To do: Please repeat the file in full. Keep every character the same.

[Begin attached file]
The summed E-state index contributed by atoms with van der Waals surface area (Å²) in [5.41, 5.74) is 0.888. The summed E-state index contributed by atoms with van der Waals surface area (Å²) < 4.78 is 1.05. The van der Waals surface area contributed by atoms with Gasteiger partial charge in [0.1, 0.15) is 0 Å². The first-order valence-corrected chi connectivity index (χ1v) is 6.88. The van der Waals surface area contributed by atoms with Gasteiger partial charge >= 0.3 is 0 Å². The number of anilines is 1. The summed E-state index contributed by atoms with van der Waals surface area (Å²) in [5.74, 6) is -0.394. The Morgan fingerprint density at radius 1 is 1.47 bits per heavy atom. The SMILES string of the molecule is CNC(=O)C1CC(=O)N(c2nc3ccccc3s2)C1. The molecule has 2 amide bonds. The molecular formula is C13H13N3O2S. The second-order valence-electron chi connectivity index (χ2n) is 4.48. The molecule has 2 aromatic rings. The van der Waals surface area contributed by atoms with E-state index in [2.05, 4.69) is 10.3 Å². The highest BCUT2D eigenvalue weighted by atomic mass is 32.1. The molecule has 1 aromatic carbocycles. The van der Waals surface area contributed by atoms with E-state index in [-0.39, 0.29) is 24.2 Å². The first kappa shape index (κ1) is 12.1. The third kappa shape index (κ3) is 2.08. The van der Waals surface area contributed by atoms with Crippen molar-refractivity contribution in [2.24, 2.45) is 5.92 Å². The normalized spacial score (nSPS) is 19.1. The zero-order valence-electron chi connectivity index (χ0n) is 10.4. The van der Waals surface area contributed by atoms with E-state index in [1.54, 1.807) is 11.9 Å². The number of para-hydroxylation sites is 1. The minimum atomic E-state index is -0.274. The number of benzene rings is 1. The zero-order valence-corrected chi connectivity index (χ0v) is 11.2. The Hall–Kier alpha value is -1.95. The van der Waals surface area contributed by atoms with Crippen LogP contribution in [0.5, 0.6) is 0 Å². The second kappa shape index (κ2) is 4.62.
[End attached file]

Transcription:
The summed E-state index contributed by atoms with van der Waals surface area (Å²) in [5.41, 5.74) is 0.888. The summed E-state index contributed by atoms with van der Waals surface area (Å²) < 4.78 is 1.05. The van der Waals surface area contributed by atoms with Gasteiger partial charge in [0.1, 0.15) is 0 Å². The first-order valence-corrected chi connectivity index (χ1v) is 6.88. The van der Waals surface area contributed by atoms with Gasteiger partial charge >= 0.3 is 0 Å². The number of anilines is 1. The summed E-state index contributed by atoms with van der Waals surface area (Å²) in [5.74, 6) is -0.394. The Morgan fingerprint density at radius 1 is 1.47 bits per heavy atom. The SMILES string of the molecule is CNC(=O)C1CC(=O)N(c2nc3ccccc3s2)C1. The molecule has 2 amide bonds. The molecular formula is C13H13N3O2S. The second-order valence-electron chi connectivity index (χ2n) is 4.48. The molecule has 2 aromatic rings. The van der Waals surface area contributed by atoms with E-state index in [2.05, 4.69) is 10.3 Å². The highest BCUT2D eigenvalue weighted by atomic mass is 32.1. The molecule has 1 aromatic carbocycles. The van der Waals surface area contributed by atoms with E-state index in [-0.39, 0.29) is 24.2 Å². The first kappa shape index (κ1) is 12.1. The third kappa shape index (κ3) is 2.08. The van der Waals surface area contributed by atoms with Crippen molar-refractivity contribution in [2.24, 2.45) is 5.92 Å². The normalized spacial score (nSPS) is 19.1. The zero-order valence-electron chi connectivity index (χ0n) is 10.4. The van der Waals surface area contributed by atoms with E-state index in [1.54, 1.807) is 11.9 Å². The number of para-hydroxylation sites is 1. The minimum atomic E-state index is -0.274. The number of benzene rings is 1. The zero-order valence-corrected chi connectivity index (χ0v) is 11.2. The Hall–Kier alpha value is -1.95. The van der Waals surface area contributed by atoms with Crippen LogP contribution in [0.5, 0.6) is 0 Å². The second kappa shape index (κ2) is 4.62.